If you use Yiddish expressions in conversation and can tell a great Jewish joke, but you never daven; if your friends are all proudly Jewish but none of them keep kosher; if you’ve got Jewish-themed wall hangings in your house, but you hardly ever step foot in a shul, can you honestly be described as Jewishly engaged?

At our weekly coffee and discussion group, we somehow wandered onto the topic of performance versus feeling, theory pitted against practice. The question was whether it’s enough to feel deeply, passionately, and proudly about being Jewish, while not doing all that much on a regular basis, or do you have to do mitzvahs to be counted as a full member of the tribe?

At the time I attempted to diffuse the tension by cracking the old joke that people who claim to have a ‘Jewish heart,’ can more properly be described as ‘Jews with a heart condition,’ but in truth, I was torn. Over the course of my career I’ve met so many truly wonderful people, who, while not observant in the classical sense, are proud and passionate about Judaism and care deeply about Jewish causes.

Contrast them with those people who don’t seem to believe in anything, but go through the motions out of habit or inertia. We’ve all met people who walk the walk and talk the talk, but are hollow on the inside.

Which is worse, feeling Jewish without doing, or actions devoid of belief?

Of course they’re both not kosher. A good Jew will mean what he says and say what he means. A sincere individual will continue working on himself until his actions and thoughts are both in sync. But which way shows more promise?

Perhaps we can attempt to tease out a lesson from the non-kosher animals described in the Torah. There are two signs of a kosher animal: cud chewing and split hooves. Kosher animals have both, and most non-kosher ones have neither.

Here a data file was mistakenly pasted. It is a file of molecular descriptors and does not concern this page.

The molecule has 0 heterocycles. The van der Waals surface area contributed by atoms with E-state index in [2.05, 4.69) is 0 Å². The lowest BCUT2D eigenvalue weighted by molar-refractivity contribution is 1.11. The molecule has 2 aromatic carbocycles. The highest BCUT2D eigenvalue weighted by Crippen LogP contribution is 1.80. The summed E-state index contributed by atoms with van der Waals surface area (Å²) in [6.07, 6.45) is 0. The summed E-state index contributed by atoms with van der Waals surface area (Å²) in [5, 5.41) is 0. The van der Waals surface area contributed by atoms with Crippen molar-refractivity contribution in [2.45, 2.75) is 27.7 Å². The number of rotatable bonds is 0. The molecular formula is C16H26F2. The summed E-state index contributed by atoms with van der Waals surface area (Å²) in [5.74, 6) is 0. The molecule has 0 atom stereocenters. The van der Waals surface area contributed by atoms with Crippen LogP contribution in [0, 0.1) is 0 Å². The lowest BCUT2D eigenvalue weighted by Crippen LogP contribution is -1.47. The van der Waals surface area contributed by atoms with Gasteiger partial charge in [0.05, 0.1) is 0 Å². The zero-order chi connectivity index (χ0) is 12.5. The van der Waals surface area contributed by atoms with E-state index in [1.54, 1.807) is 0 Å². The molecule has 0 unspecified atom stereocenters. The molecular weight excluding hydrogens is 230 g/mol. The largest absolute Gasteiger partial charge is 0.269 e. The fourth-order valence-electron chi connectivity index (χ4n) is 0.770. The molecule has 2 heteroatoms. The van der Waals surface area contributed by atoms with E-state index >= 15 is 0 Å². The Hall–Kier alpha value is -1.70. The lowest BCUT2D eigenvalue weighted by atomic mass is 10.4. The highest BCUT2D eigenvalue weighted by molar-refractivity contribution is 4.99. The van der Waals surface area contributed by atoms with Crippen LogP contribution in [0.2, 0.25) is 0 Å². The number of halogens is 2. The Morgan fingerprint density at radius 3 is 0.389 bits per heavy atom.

Chewing the cud is emblematic of belief. The food one eats becomes the stimuli that are integrated into one’s consciousness; you are what you eat. The cloven hooves, by contrast, symbolize hands and feet, the deeds that one does. A truly kosher animal will possess both characteristics; actions and beliefs operating in sync in the service of G‑d.

There are four non-kosher animals that possess one of the signs of kashrut without the other. The camel, hyrax, and hare chew their cud, while the pig has split hooves.

Interestingly enough, we are told that the non-kosher status of the pig is not necessarily permanent. In the time of the final Redemption pigs will begin to chew their cud and their status will change to kosher.

The difference between a pig and the other three animals is that the pig has ‘kosher’ limbs; in contrast to the others who ruminate about doing the right thing, yet ultimately do nothing.

At the present time, neither is kosher. A good Jew must think as well as do, act as well as believe. Yet, actions without intention trump belief without observance. If you do the right thing long enough, eventually you may come to believe as well, whereas one trapped in the empty fog of positive feelings, without a commensurate commitment to positive action, may well get stuck in the mire of indecision forever.